23: Roman Numeral Chords
Lesson 23: Roman Numeral ChordsYou learned how we can play a melody in any key in Lesson 22: Keys. And, we can show a melody in all keys at once by writing its notes as scale degrees (numbers) instead of actual pitch names.
This lesson shows how we can do the same thing with chords, by using Roman numeral chord symbols. To understand this lesson, you need to know your major scales and minor triads, so review Lesson 16: Minor Triads and Lesson 18: Major Scale
You also need to know Roman numerals, but just the numbers 1 through 6:
A Roman numeral chord symbol is like a regular chord symbol except that we use a Roman numeral instead of a pitch name. The Roman numeral is the scale degree of the key the song is in which matches the chord's root.
A few "question and answer" examples are probably easier to understand than that definition:
Q: A song in the key of C uses a Dm ("D minor") chord. What is the chord's Roman symbol?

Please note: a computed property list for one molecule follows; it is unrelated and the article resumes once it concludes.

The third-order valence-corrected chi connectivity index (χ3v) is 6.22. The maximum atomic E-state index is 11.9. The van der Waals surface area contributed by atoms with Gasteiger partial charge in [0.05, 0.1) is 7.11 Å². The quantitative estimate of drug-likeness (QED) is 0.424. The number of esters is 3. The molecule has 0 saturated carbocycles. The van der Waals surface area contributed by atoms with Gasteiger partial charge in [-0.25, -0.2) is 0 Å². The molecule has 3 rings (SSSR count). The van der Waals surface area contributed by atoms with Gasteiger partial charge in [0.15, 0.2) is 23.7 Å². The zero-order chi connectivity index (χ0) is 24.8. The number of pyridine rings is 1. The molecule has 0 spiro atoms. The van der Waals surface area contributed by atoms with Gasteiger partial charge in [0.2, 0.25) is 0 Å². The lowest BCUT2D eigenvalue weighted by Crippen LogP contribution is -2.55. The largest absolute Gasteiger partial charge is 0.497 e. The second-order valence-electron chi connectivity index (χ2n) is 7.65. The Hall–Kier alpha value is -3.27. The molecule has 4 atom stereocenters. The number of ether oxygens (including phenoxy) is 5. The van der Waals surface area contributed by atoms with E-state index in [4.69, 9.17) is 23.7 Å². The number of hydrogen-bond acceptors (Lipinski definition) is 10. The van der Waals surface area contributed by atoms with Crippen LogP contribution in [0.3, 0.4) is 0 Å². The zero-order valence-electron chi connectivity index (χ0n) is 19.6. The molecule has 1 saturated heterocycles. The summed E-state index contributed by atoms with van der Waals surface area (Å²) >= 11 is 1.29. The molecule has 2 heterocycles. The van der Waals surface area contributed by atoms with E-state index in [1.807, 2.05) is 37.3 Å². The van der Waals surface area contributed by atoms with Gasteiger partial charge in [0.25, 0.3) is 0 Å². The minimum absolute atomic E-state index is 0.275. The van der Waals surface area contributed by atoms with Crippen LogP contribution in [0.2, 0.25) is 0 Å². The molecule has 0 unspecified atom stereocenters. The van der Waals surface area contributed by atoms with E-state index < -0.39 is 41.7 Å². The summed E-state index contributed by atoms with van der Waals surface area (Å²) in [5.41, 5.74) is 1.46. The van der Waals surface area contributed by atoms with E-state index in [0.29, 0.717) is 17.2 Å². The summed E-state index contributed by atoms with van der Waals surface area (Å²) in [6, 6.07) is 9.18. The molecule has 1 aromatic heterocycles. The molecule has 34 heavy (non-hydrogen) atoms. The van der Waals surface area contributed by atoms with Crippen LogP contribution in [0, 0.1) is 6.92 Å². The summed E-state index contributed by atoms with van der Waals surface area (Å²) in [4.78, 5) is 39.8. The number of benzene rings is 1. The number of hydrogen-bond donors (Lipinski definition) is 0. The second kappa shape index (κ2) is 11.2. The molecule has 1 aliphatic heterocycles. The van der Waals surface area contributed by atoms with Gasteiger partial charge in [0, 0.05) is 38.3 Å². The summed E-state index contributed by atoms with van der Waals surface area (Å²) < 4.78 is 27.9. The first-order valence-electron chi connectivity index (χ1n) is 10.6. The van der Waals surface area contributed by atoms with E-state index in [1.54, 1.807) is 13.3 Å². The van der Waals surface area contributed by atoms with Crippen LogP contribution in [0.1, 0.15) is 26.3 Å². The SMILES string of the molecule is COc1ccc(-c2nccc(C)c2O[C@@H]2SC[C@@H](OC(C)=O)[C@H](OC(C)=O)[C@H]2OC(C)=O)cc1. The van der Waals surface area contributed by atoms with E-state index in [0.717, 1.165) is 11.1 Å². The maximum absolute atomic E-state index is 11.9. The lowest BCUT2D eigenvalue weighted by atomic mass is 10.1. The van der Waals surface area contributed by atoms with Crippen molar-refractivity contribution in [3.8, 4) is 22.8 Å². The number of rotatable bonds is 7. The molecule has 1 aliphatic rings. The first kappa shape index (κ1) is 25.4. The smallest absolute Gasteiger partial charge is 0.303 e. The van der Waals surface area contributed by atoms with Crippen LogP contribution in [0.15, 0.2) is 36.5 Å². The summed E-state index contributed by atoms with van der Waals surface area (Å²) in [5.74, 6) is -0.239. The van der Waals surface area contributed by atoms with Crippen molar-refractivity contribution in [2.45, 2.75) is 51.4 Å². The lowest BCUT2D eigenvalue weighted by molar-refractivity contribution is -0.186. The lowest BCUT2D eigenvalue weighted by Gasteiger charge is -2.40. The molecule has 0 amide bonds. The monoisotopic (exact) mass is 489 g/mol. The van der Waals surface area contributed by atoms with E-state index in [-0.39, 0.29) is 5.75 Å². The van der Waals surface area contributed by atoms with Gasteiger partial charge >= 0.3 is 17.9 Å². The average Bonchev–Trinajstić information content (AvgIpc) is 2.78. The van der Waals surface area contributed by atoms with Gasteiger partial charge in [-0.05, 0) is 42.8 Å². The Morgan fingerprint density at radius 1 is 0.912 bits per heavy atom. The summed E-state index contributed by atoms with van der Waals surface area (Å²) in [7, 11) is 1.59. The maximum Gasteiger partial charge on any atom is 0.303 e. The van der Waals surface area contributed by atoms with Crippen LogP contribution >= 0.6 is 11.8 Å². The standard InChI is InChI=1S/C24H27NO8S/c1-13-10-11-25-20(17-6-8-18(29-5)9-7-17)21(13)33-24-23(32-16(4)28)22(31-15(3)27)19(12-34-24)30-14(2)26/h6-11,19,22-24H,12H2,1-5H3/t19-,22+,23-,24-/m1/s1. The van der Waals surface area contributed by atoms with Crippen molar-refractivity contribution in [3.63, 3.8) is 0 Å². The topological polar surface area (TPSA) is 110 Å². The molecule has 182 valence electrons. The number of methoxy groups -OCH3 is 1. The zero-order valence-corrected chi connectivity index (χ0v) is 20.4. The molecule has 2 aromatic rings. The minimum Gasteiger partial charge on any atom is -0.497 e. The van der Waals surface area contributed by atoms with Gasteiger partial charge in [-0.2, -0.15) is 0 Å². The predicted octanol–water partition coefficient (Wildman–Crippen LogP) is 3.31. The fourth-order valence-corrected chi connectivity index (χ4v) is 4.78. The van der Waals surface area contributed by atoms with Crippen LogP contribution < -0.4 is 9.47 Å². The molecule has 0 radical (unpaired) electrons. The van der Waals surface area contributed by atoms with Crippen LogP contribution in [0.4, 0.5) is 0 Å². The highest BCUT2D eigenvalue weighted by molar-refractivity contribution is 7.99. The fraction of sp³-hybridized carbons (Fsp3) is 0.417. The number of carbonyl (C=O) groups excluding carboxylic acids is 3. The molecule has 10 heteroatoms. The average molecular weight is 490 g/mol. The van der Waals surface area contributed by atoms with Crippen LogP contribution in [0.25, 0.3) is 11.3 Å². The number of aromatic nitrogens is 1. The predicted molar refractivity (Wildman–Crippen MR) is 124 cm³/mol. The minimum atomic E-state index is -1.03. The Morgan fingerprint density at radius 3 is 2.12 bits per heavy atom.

A: The pitch D (the chord's root) is scale degree 2 of a C major scale (the song's key). So the Roman numeral is II (for scale degree 2), and the complete answer is IIm ("two minor", which is just the original chord symbol, "Dm", replacing the "D" with "II").
Q: What is the IV chord in the key of E♭?
A: IV means the "four major" chord, so the chord's root will be scale degree 4 of an E♭ major scale (because we're in the key of E♭). The 4th note of an E♭ major scale is A♭, so the answer (the chord symbol) is just A♭ (an "A-flat major chord").
When you understand the examples above, you can start using Roman numeral chords in Lesson 24: Diatonic Triads.
Pop vs. classical Roman systemsThere is a "classical" Roman-numeral-analysis system, a couple of hundred years old, which is not the system I use in these lessons. Instead, I use what I call the "Berklee system" (because I learned it at Berklee College of Music), which works better for modern pop chord progressions. If you happen to know the classical system already, here are a couple of the differences: